Five areas of interest in Everton 1-0 Tottenham

March 12, 2012

The starting line-ups

This was another interesting clash between David Moyes and Harry Redknapp. Their tactical battle at White Hart Lane last season was fascinating, and this game followed a similar pattern of Moyes responding to Redknapp’s decisions.

I’ve written about the difference between the two over at the Guardian, using the battle between Gareth Bale and Seamus Coleman to sum up the two managers’ styles.

1. Bale v Coleman

That battle was the first area of interest. Coleman teamed up with Phil Neville to double-mark Bale out of the game at White Hart Lane last year, and had expected to do the same here.

But Bale, as part of a continued experiment to put him in different positions to vary his game, started on the right. That meant that Coleman moved across to the other flank too, with Royston Drenthe moving from the left to the the right accordingly. Bale had a disappointing game, and Coleman found it easier to close down the space. Bale was always looking to come inside, so Coleman could stay relatively central and show him down the line, where the Welshman found it difficult to cross with his right foot, or with the outside of his left.

Bale needed more support from Kyle Walker – on one of the few occasions he did overlap, Coleman got dragged to the flank and Bale could come in and shoot, albeit poorly.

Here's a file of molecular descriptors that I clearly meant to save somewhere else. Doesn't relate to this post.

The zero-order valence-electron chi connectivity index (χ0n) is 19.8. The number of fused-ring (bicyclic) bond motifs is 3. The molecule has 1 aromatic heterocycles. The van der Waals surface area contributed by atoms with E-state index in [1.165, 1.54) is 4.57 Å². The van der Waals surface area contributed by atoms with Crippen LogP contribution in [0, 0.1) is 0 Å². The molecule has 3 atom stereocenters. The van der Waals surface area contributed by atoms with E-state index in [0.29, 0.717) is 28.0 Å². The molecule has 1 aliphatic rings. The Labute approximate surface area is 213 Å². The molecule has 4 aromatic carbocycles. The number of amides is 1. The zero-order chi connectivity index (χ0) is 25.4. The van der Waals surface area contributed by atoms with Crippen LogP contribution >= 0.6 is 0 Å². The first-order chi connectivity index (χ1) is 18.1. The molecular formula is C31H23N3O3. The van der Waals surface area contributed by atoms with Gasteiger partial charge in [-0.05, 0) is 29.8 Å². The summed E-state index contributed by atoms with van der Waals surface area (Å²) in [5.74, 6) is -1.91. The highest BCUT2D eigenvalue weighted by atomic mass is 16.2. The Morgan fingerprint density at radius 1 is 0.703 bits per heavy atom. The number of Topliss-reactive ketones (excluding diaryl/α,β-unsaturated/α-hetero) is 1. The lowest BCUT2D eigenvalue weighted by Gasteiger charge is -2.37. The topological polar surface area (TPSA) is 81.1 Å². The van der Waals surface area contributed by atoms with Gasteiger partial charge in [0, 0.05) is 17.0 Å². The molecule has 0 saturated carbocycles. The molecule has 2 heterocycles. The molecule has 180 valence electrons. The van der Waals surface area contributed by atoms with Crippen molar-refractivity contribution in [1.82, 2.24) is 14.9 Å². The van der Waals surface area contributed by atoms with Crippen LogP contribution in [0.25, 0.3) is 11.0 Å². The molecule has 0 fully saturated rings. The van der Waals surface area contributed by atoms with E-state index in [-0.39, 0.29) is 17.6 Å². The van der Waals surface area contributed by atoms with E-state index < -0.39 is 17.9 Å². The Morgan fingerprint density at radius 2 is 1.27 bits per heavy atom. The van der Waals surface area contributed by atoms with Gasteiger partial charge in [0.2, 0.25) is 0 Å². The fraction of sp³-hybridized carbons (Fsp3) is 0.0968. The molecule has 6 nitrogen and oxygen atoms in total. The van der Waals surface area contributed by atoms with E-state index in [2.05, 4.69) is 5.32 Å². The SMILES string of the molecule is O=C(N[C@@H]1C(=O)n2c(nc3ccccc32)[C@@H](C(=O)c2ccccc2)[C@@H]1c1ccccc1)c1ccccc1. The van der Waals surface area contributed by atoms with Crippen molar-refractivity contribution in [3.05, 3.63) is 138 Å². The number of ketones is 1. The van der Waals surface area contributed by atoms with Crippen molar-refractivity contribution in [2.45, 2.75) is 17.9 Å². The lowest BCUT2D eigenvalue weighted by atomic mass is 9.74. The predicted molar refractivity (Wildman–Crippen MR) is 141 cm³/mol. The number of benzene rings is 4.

Eventually Bale moved to the left in the second half, and Coleman was happy to follow back to his natural side.

2. Tottenham use 4-4-2 again

It didn’t work against Manchester United, nor against Arsenal, but Redknapp again went with two strikers. It looked particularly bad here – neither Jermain Defoe nor Emmanuel Adebayor dropped off onto Everton’s holding player to prevent Spurs getting overrun in the middle, and there was also a big gap between the lines of midfield and attack.

That was due to the unusual nature of the midfield – Luka Modric on the left, coming inside into the centre. Bale was stranded out on the right with two men on him, and the strikers got little support.

Tottenham have generally made their 4-4-2 work when playing quickly and directly down the flanks, but here that wasn’t much of an option.

3. Parker – Sandro

The use of this duo is probably intended to give Spurs more protection, but it seems to do the opposite. When Redknapp introduced Sandro as an extra holding player against Arsenal, it backfired spectacularly and turned a 2-2 into a 5-2. Here, Spurs were remarkably open in the space between the lines that they were presumably trying to protect.

It’s not clear which of Parker and Sandro is meant to be sitting deeper, and which playing higher up. They’re entitled to take it in turns, of course, but that relies on a good understanding which is plainly not there – not yet, at least.

4. Leon Osman

To describe Osman as underrated would be unfair – few regular Premier League watchers don’t rate him. His use of the ball and appreciation of space is excellent, and he popped up in a good position to create the goal for Nikica Jelavic.

His running from deep was extremely impressive, because it was he, rather than the more naturally placed Tim Cahill, who exploited the gap between the Tottenham lines. Cahill generally motored forward high up against the Tottenham defence, meaning neither could come out to any further midfield runners, and Osman sneaked into space behind Parker to great effect.

5. Everton move to a back five

Late on, Tottenham were piling on the pressure, and Moyes introduced an extra defender – Phil Jagielka for Coleman. Initially it seemed that Neville would sit ahead of Jagielka on the right, but by the end of the game Jagielka was simply an extra centre-back, with Neville continuing at right-back in a 5-4-1.

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